The Distribution of Rainfall over Oceans from Spaceborne Radars
Wesley Berg and Tristan L'Ecuyer
Department of Atmospheric Science, Colorado State University, Fort Collins, Colorado
John M. Haynes
School of Mathematical Sciences, Monash University, Clayton, Victoria, Australia
A combination of rainfall estimates from the 13.8-GHz Tropical Rainfall Measuring Mission (TRMM) precipitation radar (PR) and the 94-GHz CloudSat Cloud Profiling Radar (CPR)
is used to assess the distribution of rainfall intensity over tropical and subtropical oceans. These two spaceborne radars provide highly complementary information: the PR
provides the best information on the total rain volume because of its ability to estimate the intensity of all but the lightest rain rates while the CPR's higher sensitivity
provides superior rainfall detection as well as estimates of drizzle and light rain. Over the TRMM region between 35°S and 35°N, rainfall frequency from the CPR is around 9%,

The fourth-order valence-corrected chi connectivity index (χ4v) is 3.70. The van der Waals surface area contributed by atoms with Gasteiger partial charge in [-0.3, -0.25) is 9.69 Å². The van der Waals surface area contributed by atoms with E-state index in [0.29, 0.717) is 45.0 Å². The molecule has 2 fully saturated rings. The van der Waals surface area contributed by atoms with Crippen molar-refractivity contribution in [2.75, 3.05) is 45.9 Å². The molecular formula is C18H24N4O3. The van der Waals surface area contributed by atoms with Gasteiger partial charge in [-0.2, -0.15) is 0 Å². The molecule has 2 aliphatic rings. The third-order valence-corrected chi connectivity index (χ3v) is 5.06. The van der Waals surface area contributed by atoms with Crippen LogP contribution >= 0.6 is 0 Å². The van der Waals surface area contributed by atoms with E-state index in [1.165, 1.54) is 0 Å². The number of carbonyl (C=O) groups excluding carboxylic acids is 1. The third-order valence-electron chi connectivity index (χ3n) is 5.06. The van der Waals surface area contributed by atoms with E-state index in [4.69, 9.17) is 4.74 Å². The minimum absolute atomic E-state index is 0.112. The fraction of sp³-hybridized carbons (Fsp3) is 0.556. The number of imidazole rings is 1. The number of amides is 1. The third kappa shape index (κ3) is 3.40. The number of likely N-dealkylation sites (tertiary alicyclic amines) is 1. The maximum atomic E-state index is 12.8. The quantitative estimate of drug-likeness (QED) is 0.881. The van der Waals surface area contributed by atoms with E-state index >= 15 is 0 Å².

approximately 2.5 times that detected by the PR, and the CPR estimates indicate a contribution by light rain that is undetected by the PR of around 10% of the total.
Stratifying the results by total precipitable water (TPW) as a proxy for rainfall regime indicates dramatic differences over stratus-dominated subsidence regions, with nearly
20% of the total rain occurring as light rain. Over moist tropical regions, the CPR substantially underestimates rain from intense convective storms because of large
attenuation and multiple-scattering effects while the PR misses very little of the total rain volume because of a lower relative contribution from light rain. Over low-TPW
regions, however, inconsistencies between estimates from the PR and the CPR point to uncertainties in the algorithm assumptions that remain to be understood and addressed.